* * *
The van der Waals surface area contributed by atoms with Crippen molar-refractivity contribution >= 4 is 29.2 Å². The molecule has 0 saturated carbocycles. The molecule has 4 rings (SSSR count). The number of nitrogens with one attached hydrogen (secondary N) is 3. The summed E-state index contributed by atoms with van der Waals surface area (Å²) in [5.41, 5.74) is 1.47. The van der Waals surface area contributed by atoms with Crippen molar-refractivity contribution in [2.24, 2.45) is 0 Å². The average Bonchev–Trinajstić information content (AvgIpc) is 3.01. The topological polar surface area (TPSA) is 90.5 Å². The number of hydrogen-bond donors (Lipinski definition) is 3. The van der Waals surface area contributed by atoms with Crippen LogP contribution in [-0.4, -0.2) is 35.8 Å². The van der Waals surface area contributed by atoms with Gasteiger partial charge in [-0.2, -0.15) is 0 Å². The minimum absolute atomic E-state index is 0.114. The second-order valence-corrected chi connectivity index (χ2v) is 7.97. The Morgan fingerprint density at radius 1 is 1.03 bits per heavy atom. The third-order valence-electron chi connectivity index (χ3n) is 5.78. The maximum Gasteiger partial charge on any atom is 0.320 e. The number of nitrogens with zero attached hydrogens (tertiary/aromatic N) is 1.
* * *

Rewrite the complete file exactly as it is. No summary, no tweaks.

The van der Waals surface area contributed by atoms with Crippen molar-refractivity contribution >= 4 is 29.2 Å². The molecule has 0 saturated carbocycles. The molecule has 4 rings (SSSR count). The number of nitrogens with one attached hydrogen (secondary N) is 3. The summed E-state index contributed by atoms with van der Waals surface area (Å²) in [5.41, 5.74) is 1.47. The van der Waals surface area contributed by atoms with Crippen molar-refractivity contribution in [2.24, 2.45) is 0 Å². The average Bonchev–Trinajstić information content (AvgIpc) is 3.01. The topological polar surface area (TPSA) is 90.5 Å². The number of hydrogen-bond donors (Lipinski definition) is 3. The van der Waals surface area contributed by atoms with Crippen LogP contribution in [-0.4, -0.2) is 35.8 Å². The van der Waals surface area contributed by atoms with Gasteiger partial charge in [-0.2, -0.15) is 0 Å². The minimum absolute atomic E-state index is 0.114. The second-order valence-corrected chi connectivity index (χ2v) is 7.97. The Morgan fingerprint density at radius 1 is 1.03 bits per heavy atom. The third-order valence-electron chi connectivity index (χ3n) is 5.78. The maximum Gasteiger partial charge on any atom is 0.320 e. The number of nitrogens with zero attached hydrogens (tertiary/aromatic N) is 1.